The uniform real estate contract which the parties executed on January 30, 1951, contained a metes and bounds description as did the warranty deed which was dated December 29, 1951. Neither of these instruments specifically mentioned any right of way over the west 33 feet of the property conveyed nor did the conveyance to appellants from their predecessors in interest mention any such right of way. The only places specific mention of such a right of way are made are in the mortgage and an attorney's opinion. This attorney customarily examined titles on loans to be made by the company which refinanced the loan for respondents on the mortgage originally given by appellants as mortgagors. Respondents testified that they did not examine these documents, and it is significant that these documents remained in the possession of the mortgagee and also that the description in these documents covered a lesser tract of land than that sold respondents.

Respondents testified that they first became uneasy about the description of the land they purchased when they saw a tax notice for 1952 which showed the property as commencing in the middle of the street. Mr. Janke thereupon contacted appellant, George Beckstead, who assured him that the monument of the commencing point was the north corner fence, and that he would come and straighten the matter out. In the spring or summer of 1953 George Beckstead did come out with his father-in-law who was appellants' predecessor in interest and who still lived in the neighborhood and made measurements of the property involved herein. In so doing they started at a stake at the northwest corner of the fence and with a tape measured south 140 feet to a stake on the fence line, then east 200 feet where Beckstead placed a stake, then north 140 feet where Beckstead placed another stake. Subsequently Mr. Beckstead and another man came back to measure the west boundary line of appellants' property which was contiguous to respondents' east property line. This time the measuring was commenced from a point in the middle of Ninth East Street which was 33 feet west of the fence line stakes from which Beckstead and his father-in-law had commenced their measurements and from which measurements the stakes had been driven into the corners as outlined above. Beckstead tried to put in a fence coinciding with his latest measurements as a boundary of appellants' west and respondents' east line but respondents prevented him from doing so. This suit was the result of the parties failing to reconcile their differences.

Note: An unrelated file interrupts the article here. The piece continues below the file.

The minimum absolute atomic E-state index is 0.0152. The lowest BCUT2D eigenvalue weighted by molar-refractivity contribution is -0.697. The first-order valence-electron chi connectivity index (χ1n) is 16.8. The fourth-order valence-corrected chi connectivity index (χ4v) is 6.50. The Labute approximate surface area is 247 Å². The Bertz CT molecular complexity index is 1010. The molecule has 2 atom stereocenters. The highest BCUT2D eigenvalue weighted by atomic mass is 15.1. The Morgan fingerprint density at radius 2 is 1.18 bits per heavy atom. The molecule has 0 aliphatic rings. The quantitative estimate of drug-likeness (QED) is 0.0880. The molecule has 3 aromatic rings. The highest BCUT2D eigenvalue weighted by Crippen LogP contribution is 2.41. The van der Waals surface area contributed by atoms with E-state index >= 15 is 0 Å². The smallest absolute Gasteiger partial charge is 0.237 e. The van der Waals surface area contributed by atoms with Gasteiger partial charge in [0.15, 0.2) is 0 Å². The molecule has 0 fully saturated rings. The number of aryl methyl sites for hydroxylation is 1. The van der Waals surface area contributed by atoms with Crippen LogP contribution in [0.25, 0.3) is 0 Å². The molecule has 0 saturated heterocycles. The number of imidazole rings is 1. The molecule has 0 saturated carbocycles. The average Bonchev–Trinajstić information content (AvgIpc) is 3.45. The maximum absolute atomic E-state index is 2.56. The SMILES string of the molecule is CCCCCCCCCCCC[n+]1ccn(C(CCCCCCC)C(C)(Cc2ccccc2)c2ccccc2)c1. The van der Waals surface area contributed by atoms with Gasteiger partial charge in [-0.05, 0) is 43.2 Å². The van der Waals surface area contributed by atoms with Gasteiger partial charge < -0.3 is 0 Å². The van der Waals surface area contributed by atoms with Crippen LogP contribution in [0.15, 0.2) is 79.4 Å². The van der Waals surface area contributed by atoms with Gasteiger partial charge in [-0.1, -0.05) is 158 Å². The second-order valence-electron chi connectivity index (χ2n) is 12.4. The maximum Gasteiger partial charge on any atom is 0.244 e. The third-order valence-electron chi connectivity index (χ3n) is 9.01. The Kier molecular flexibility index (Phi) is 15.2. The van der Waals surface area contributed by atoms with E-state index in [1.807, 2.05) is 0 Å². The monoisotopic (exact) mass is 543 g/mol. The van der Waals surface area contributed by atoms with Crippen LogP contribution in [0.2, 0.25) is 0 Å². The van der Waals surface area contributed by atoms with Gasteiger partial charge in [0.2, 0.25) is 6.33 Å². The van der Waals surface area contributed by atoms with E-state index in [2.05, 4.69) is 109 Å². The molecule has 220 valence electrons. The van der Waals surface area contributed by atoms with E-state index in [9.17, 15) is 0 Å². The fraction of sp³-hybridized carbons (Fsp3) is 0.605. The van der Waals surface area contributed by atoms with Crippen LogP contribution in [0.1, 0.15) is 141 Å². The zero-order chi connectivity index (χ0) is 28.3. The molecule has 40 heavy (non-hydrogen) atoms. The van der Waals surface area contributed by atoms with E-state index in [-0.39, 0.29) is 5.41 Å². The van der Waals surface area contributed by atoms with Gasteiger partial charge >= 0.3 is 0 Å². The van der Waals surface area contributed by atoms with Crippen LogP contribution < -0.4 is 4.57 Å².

In reviewing the evidence it is important to keep in mind that the defendants had employed Mr. E.R. Beckstead, the uncle, as their agent to deal with this property and had thus endowed him with authority to act in their behalf. His actions being chargeable to them, there is ample basis in the evidence from which the trial court could reasonably conclude that it is clear and convincing that both parties at the time the sale was made and the documents executed intended that respondents should have a tract of land with a frontage of 140 feet and a depth of 200 feet, and that this depth should not be diminished by a 33 foot right of way, and both parties were mutually mistaken in believing that the documents did convey such a tract of land. The court therefore did not err in granting the judgment reforming the deed to conform with actual intent of the parties.

Affirmed. Costs to respondents.

McDONOUGH, C.J., and CROCKETT, J., concur.

WORTHEN, J., concurs in results.

HENRIOD, Justice (dissenting).

I dissent. The facts related in the main opinion all spring from highly self-serving testimony of the plaintiffs, and all the substantial facts therein recited were categorically denied. All of those facts are quite incompatible with undeniable physical facts irrefutably pointing to an absence of mutual mistake that would justify the reformation of an instrument of title, properly acknowledged, presumably examined and recorded by the people who now attempt to attack it on grounds such mistake was established by clear and convincing evidence. Furthermore, what appears to be significant evidence is either minimized by or left out of the main opinion. As opposed to what I believe are weak facts reported, there are unassailable circumstances that destroy any conclusion that a mutual mistake was shown by clear and convincing evidence.

In 1951, a real estate contract was executed by the parties, clearly describing the property by metes and bounds as commencing in the center of the street. The seller, Mrs. Beckstead, never met the Jankes until the execution thereof. Plaintiffs agreed to assume a mortgage which also described the property as commencing in the middle of the street, as did an attorney's title opinion given incident to the assumption of the mortgage. A warranty deed conveying title to plaintiffs also clearly described the property as "Commencing at a point in the center of a county road" was executed and recorded. All of these clear, unequivocal descriptions are ignored by the trial court and the main opinion, apparently on the unsubstantial basis that the testimony of the plaintiffs (both of them) was to the effect that they had not read the documents. In the past this court has not accepted any such explanation.[1] It seems inconceivable that the defendant sellers either had not read these descriptions or that by any stretch of the imagination mistakenly could have believed that "Commencing in the middle of a county road" meant "Commencing on the East line of a county road"; and it is elementary, of course, that the kind of mistake that will justify reformation if established by clear and convincing evidence, must be a mutual, not a unilateral mistake.